The US is in direct contact with Venezuela’s military and urging defections
WASHINGTON (Reuters) – The United States is holding direct communications with members of Venezuela’s military urging them to abandon President Nicolas Maduro and is also preparing new sanctions aimed at increasing pressure on him, a senior White House official said.
The Trump administration expects further military defections from Maduro’s side, the official told Reuters in an interview, despite only a few senior officers having done so since opposition leader Juan Guaido declared himself interim president last month, earning the recognition of the United States and dozens of other countries.
“We believe these to be those first couple pebbles before we start really seeing bigger rocks rolling down the hill,” the official said this week, speaking on condition of anonymity. “We’re still having conversations with members of the former Maduro regime, with military members, although those conversations are very, very limited.”
The official declined to provide details on the discussions or the level at which they are being held, and it was unclear whether such contacts could create cracks in the Venezuelan socialist leader’s support from the military, which is pivotal to his grip on power.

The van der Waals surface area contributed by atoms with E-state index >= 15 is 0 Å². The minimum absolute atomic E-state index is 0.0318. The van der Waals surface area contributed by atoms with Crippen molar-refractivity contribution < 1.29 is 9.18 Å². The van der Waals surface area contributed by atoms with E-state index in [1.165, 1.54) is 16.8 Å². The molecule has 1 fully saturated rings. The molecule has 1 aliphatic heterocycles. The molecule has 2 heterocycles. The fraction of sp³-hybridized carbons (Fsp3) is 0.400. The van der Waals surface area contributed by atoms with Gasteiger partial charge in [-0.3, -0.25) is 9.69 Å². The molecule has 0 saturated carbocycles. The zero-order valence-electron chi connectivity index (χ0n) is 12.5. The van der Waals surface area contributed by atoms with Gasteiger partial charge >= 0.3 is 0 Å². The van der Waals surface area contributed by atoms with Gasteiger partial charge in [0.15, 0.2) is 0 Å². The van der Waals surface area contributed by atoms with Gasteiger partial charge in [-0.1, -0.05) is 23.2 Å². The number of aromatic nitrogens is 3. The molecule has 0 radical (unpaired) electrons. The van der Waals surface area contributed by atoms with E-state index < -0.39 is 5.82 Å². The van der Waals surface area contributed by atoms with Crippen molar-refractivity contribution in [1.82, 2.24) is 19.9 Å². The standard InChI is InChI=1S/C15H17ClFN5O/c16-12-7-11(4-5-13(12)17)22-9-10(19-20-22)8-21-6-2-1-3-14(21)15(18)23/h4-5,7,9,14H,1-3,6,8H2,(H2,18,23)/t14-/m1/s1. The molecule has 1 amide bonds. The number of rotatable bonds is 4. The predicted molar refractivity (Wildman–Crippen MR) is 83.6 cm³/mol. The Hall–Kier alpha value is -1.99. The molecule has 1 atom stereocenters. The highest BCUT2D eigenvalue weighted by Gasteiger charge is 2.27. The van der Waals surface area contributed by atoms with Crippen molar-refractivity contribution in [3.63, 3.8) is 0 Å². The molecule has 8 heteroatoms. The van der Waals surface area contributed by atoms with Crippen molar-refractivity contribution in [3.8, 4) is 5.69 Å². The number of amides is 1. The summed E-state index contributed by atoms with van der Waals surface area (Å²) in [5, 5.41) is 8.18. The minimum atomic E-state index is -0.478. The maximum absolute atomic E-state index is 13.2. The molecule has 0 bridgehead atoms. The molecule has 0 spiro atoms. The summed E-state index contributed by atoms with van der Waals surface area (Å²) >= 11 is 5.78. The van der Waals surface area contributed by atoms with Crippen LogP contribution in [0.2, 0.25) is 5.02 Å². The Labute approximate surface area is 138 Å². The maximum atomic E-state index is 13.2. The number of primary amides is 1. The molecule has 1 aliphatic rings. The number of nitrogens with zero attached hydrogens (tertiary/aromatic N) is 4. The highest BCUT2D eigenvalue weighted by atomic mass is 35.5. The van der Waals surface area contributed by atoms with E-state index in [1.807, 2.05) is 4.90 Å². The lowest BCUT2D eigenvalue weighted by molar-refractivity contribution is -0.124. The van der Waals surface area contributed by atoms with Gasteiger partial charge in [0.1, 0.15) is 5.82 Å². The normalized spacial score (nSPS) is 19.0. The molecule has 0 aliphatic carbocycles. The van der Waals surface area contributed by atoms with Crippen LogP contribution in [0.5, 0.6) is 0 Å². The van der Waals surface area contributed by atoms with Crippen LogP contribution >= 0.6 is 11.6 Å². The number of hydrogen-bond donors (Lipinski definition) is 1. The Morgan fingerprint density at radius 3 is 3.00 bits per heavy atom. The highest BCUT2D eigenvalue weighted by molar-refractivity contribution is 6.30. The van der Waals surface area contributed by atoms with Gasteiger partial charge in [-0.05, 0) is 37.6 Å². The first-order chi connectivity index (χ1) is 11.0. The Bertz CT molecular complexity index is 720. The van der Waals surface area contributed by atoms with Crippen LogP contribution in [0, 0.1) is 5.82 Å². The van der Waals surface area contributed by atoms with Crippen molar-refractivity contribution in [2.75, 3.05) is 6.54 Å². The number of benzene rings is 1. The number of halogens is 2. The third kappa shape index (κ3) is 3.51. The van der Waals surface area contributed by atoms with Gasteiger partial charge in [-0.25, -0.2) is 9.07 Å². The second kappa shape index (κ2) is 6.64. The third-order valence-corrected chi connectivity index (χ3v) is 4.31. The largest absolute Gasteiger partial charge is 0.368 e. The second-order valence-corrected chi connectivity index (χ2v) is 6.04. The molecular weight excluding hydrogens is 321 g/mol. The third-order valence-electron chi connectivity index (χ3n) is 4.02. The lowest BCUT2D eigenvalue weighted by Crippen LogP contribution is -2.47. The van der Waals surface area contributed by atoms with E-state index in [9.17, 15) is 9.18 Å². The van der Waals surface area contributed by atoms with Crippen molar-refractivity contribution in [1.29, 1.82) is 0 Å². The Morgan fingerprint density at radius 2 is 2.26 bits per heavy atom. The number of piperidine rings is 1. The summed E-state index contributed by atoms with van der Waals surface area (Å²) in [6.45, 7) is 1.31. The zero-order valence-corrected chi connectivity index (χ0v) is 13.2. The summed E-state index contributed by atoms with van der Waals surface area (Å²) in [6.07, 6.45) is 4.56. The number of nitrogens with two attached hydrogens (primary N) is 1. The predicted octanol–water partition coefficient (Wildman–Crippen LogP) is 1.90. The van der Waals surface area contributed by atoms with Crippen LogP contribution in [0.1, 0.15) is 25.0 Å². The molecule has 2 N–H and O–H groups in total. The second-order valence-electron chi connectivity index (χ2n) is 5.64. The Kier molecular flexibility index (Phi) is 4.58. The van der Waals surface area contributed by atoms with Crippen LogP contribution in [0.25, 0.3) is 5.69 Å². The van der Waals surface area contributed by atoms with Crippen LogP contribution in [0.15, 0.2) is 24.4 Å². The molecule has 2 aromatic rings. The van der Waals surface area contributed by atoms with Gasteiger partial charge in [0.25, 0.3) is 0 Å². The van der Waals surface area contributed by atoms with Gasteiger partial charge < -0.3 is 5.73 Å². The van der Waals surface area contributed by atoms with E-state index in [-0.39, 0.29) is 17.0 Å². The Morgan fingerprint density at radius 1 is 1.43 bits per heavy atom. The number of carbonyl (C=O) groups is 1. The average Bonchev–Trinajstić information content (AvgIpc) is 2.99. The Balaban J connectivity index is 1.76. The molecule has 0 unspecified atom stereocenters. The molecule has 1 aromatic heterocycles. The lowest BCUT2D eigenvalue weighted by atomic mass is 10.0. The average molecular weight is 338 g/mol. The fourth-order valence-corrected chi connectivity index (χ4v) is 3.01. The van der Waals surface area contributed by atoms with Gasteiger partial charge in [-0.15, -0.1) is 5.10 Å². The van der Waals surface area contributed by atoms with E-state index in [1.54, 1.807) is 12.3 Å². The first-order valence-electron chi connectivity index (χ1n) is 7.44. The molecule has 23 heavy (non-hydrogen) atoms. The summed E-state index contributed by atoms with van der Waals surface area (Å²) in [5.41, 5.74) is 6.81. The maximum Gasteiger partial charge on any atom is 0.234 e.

With the Venezuelan military still apparently loyal to Maduro, a source in Washington close to the opposition expressed doubts whether the Trump administration has laid enough groundwork to spur a wider mutiny in the ranks where many officers are suspected of benefiting from corruption and drug trafficking.
Members of the South American country’s security forces fear they or their families could be targeted by Maduro if they defect, so the U.S. would need to offer them something that could outweigh those concerns, said Eric Farnsworth, vice president of the Council of the Americas think tank in Washington.
“It depends on what they’re offering,” Farnsworth said. “Are there incentives built into these contacts that will at least cause people to question their …read more
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